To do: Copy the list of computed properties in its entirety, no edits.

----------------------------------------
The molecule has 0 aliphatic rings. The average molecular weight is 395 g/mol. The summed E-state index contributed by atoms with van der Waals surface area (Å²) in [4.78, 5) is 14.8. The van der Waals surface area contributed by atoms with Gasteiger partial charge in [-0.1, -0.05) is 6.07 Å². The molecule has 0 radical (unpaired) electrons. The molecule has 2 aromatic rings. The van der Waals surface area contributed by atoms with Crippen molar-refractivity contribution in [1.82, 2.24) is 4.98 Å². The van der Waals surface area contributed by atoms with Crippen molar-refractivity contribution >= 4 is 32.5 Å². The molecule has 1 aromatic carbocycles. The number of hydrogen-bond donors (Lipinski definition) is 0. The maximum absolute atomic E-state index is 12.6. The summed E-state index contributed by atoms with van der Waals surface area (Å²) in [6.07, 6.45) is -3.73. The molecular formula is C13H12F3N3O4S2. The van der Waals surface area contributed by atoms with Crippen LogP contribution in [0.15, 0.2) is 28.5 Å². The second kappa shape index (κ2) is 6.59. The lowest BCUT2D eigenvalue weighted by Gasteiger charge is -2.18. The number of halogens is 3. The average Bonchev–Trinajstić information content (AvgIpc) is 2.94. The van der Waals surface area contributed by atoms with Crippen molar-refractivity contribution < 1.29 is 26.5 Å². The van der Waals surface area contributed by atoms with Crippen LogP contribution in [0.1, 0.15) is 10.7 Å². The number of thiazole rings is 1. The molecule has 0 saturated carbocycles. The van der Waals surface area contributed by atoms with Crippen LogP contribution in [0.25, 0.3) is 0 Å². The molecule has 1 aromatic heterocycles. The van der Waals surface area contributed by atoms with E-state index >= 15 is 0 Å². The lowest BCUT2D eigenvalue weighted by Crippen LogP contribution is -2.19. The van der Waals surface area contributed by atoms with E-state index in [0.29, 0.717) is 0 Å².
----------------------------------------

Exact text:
The molecule has 0 aliphatic rings. The average molecular weight is 395 g/mol. The summed E-state index contributed by atoms with van der Waals surface area (Å²) in [4.78, 5) is 14.8. The van der Waals surface area contributed by atoms with Gasteiger partial charge in [-0.1, -0.05) is 6.07 Å². The molecule has 0 radical (unpaired) electrons. The molecule has 2 aromatic rings. The van der Waals surface area contributed by atoms with Crippen molar-refractivity contribution in [1.82, 2.24) is 4.98 Å². The van der Waals surface area contributed by atoms with Crippen molar-refractivity contribution >= 4 is 32.5 Å². The molecule has 1 aromatic carbocycles. The number of hydrogen-bond donors (Lipinski definition) is 0. The maximum absolute atomic E-state index is 12.6. The summed E-state index contributed by atoms with van der Waals surface area (Å²) in [6.07, 6.45) is -3.73. The molecular formula is C13H12F3N3O4S2. The van der Waals surface area contributed by atoms with Crippen LogP contribution in [0.15, 0.2) is 28.5 Å². The second kappa shape index (κ2) is 6.59. The lowest BCUT2D eigenvalue weighted by Gasteiger charge is -2.18. The number of halogens is 3. The average Bonchev–Trinajstić information content (AvgIpc) is 2.94. The van der Waals surface area contributed by atoms with Crippen molar-refractivity contribution < 1.29 is 26.5 Å². The van der Waals surface area contributed by atoms with Crippen LogP contribution in [0.1, 0.15) is 10.7 Å². The number of thiazole rings is 1. The molecule has 0 saturated carbocycles. The van der Waals surface area contributed by atoms with Crippen LogP contribution in [0.25, 0.3) is 0 Å². The molecule has 1 aromatic heterocycles. The van der Waals surface area contributed by atoms with E-state index >= 15 is 0 Å². The lowest BCUT2D eigenvalue weighted by Crippen LogP contribution is -2.19. The van der Waals surface area contributed by atoms with E-state index in [0.29, 0.717) is 0 Å².